Contact: Netflix

Martin Eden (It-Fr) dir. Pietro Marcello
Italian director Marcello has a cult reputation, outside as much as inside his home country, based on a couple of unclassifiable, dreamlike films that hover between documentary and narrative — most recently 2015 Locarno entry Lost And Beautiful. Updating the 1909 bildungsroman by Jack London about a struggling writer to a present-day setting, Marcello’s potential breakout title is produced by the director’s own Avventurosa with IBC, Rai Cinema, France’s Shellac Sud and Germany’s The Match Factory. In a May interview, Thierry Frémaux made no secret of having wanted this for Cannes, but the timing worked in Venice’s favour.
Contact: The Match Factory

The Mayor Of Rione Sanita (It) dir. Mario Martone
Martone competed in Venice for the fifth time last year with Capri-Revolution. Now he is back with this adaptation of acclaimed Neapolitan playwright Eduardo De Filippo’s 1960 stage comedy Il Sindaco Del Rione Sanita, which was previously made into the 1997 film The Mayor (Il Sindaco) starring Anthony Quinn. Martone’s version is based on his own 2017 hit Naples and Turin stage production, utilising key cast members from the play including Francesco Di Leva and Adriano Pantaleo.
Contact: True Colours Glorious Films

No.7 Cherry Lane (HK) dir. Yonfan
Following Prince Of Tears, which competed at Venice in 2009, Hong Kong director Yonfan returns to the big screen for the first time in a decade. Set during the turbulent times of 1967 Hong Kong, No.7 Cherry Lane follows a university student who finds himself in a love triangle with the woman he is tutoring and her mother — exiles from Taiwan’s White Terror martial-law regime. This marks Yonfan’s first animation, which is hand-drawn in 2D. The film’s North American premiere will be in Toronto’s Special Presentations.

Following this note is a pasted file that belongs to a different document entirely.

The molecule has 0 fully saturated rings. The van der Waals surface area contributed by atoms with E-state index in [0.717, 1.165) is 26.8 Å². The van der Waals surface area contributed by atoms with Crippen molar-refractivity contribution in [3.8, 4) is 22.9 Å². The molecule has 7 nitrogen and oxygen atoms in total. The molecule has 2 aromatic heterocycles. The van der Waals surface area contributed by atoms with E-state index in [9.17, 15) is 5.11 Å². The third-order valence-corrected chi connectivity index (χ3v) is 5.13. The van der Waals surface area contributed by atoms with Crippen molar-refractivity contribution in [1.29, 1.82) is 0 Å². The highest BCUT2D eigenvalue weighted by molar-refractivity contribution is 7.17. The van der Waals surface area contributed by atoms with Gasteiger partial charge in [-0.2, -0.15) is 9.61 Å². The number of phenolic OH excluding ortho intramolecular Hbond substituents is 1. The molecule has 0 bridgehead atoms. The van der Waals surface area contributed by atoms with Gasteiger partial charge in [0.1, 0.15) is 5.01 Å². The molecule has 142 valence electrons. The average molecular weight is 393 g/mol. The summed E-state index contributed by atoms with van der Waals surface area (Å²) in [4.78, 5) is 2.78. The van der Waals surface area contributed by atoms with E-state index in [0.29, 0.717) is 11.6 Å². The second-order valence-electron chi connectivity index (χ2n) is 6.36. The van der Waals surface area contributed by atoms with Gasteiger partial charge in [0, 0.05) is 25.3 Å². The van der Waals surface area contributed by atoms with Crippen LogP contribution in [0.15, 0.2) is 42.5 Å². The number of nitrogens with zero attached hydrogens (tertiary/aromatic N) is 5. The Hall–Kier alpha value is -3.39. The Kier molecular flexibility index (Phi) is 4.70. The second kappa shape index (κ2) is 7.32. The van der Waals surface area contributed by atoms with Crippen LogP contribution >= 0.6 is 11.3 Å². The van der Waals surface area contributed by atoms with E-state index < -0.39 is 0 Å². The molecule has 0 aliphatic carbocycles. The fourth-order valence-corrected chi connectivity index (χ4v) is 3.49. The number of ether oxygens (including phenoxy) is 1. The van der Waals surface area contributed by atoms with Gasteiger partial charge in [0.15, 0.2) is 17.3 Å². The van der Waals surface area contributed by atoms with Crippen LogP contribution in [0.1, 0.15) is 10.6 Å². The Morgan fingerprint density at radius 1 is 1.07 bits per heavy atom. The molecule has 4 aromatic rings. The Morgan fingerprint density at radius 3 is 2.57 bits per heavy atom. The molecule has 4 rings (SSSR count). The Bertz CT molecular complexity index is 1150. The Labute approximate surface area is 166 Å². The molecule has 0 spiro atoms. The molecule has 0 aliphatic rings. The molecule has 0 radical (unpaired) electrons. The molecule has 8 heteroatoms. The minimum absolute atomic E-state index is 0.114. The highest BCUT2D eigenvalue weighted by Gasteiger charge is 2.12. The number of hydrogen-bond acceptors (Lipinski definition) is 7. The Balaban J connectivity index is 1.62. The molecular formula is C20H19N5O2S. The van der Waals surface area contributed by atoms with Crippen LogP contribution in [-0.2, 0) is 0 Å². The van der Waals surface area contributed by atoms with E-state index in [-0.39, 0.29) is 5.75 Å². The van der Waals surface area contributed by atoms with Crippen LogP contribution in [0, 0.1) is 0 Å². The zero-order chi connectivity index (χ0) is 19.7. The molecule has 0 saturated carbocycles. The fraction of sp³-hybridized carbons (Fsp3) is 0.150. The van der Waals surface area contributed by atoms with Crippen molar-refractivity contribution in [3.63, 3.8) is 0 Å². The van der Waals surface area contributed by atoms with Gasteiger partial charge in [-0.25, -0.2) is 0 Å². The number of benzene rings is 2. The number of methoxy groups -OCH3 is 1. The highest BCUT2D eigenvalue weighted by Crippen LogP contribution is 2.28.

Contact: Far Sun Film Company

An Officer And A Spy (Fr-It) dir. Roman Polanski
The long-running political scandal known as the Dreyfus Affair, which rocked France’s Third Republic in the late 19th century, has been inspiring filmmakers ever since Georges Méliès made his series of shorts about the case in 1899. Polanski, whose previous feature Based On A True Storypremiered in Cannes in 2017, presents his first film in the post-#MeToo world — and this Venice selection remains controversial. Adapted from the 2013 Robert Harris novel, An Officer And A Spy (J’Accuse) stars Jean Dujardin as a French intelligence chief who believes Alfred Dreyfus (Louis Garrel) has been unjustly accused of traitorous activities.
Contact: Playtime

The Painted Bird (Czech-Slovak-Ukr) dir. Vaclav Marhoul
For his third feature after Smart Philip (2003) and Tobruk (2008), Czech writer/director Marhoul has adapted Jerzy Kosinski’s 1965 novel The Painted Bird, which sees a Jewish boy seek refuge in Eastern Europe during the Second World War. Shot in 35mm black-and-white, the film has an international cast including Harvey Keitel, Barry Pepper and Stellan Skarsgard and is produced by Marhoul’s own Silver Screen in partnership with Czech outfits Czech Television and Certicon, Slovakia’s PubRes and Radio and Television of Slovakia, and Ukraine’s Directory Films.
Contact: Celluloid Dreams

'The Perfect Candidate'

Source: RazorFilm/Al Mansour’s Establishment for Audiovisual Media

‘The Perfect Candidate’

The Perfect Candidate (S Arabia-Ger) dir. Haifaa al-Mansour